Animator-Led Tour of "Possible Futures" at the The Vollmer Culture and Recreation Complex,
Sunday, November 2, 2014 | 11 am – 12 pm
Join our Triennial Animator for a tour of the art projects at the The Vollmer Culture and Recreation Complex, 2121 Laurier Drive, LaSalle!
About the Artists and Artworks:
Marco D'Andrea is an emerging artist based in Hamilton, Ontario. He works primarily in sound installation and sculpture, altering mundane space into immersive sonic experiences. This fall, visitors to the Vollmer complex will find a 1989 Oldsmobile Ninety Eight parked on the lawn outside the entrance to the hockey arena. Transforming the interiors of the Oldsmobile dramatically with bright colours and filled with vintage speakers, D'Andrea invites the public to sit inside the car and listen to the dreamy, ambient soundscape created from recordings from both the natural and the manufactured worlds. Titled DREAMCAR II, D'Andrea acknowledges Windsor's auto-industry that served as the blueprint of urban development in Canada and the United States and remains deeply linked to the identity of the region. The sound composition also pays homage to techno music, which was starting to develop in Detroit at the time that the car was produced. DREAMCAR II is the second in a series of sound installations, DREAMCAR was originally presented at the Electric Eclectics 8 festival in Meaford, Ontario.
Arturo Herrera was born in Tegucigalpa, Honduras. Since 1999, Herrera has lived in the United States and Canada and is currently living in Windsor, Ontario. He is a multidisciplinary artist working in sculpture, performance, socially-engaged projects and photography. At the entrance of the Vollmer Complex, users of the facilities with find a beautifully, hand-carved street sign of LaSalle, which is part of Herrera's three-part art work composed of three street signs for LaSalle, Leamington and Windsor respectively. Simply titled Cornfields, the signs are placed outdoors at three exhibition sites - The Art Gallery of Windsor, Leamington Arts Centre and the Vollmer Culture and Recreation Complex. The project acknowledges the ongoing importance of Cornfields in our local economies in Windsor and Essex County, traditionally and in our present day. Herrera explores the power of public signage to transform public awareness in this work: From a far, the artwork resembles a standard street sign, upon looking closely the intricacies of the handmade sign reveals itself to the audience. Using the image of corn as a symbol of the region, Herrera reinstates the importance of Cornfields not for the identity and culture of the region, but also to our changing ecology.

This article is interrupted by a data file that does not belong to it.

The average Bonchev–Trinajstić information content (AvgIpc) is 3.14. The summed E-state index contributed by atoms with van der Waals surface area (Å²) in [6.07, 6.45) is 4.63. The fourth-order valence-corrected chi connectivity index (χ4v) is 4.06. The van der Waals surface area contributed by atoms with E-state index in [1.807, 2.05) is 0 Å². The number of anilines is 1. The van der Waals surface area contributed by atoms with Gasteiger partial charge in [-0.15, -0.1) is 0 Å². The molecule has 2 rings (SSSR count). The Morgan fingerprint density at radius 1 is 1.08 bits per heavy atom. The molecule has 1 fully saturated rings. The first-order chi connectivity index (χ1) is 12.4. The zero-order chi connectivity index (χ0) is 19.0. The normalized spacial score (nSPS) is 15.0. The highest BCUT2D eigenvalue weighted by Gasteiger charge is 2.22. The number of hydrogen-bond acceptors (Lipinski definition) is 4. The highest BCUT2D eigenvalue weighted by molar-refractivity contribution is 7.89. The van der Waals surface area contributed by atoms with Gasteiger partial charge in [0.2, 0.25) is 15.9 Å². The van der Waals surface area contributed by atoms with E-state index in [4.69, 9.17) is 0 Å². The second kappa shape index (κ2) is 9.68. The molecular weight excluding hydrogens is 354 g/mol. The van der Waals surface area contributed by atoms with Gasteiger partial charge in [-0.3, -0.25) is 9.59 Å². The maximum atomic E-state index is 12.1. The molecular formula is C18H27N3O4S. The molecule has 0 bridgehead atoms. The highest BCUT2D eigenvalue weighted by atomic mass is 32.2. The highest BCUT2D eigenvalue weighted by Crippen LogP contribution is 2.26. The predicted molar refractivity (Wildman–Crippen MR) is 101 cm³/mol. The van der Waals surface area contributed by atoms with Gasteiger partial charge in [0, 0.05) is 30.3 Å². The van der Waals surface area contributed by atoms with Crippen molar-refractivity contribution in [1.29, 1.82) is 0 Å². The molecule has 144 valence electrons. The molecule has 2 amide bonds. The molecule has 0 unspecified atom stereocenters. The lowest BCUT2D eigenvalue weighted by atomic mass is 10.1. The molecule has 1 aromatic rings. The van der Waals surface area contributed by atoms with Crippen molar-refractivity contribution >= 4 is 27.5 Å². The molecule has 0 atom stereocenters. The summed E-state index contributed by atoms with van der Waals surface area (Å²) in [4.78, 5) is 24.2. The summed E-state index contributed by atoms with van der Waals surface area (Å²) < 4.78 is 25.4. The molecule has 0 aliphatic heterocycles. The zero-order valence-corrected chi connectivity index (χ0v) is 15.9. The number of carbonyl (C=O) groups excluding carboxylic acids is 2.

Brandon Vickerd was born in Windsor, he is a sculptor based in Hamilton, Ontario and a Professor of Visual Arts at York University. His work straddles the line between high and low culture, acting as a catalyst for critical thought. Sitting on a bench or standing in a corner of the Vollmer Complex, Vickerd's life-size figures from the Passenger Series is a playful reflection on the relationship between humans and animals in the urban environment. On first glance, these figures appear to be ordinary citizens going about their day; however, upon closer inspection the figures reveal themselves to be composed of ducklings, squirrels, owls, and other animals working together to appear human. Many urban dwellers envision these animals living in idealistic forests and/or grasslands, a perception that has been reinforced by pop-culture representations such as nature documentaries. However, the reality of expanding cityscapes correlates to the shrinking wilderness that houses these animals, and this has resulted in the sharing of urban spaces. No matter how frequent encounters with wildlife become in cities, it is always a shock that they choose to inhabit the ‘concrete' jungle. This project humorously references cartoon clichés, inviting a thoughtful reflection on the audience's relationship to nature.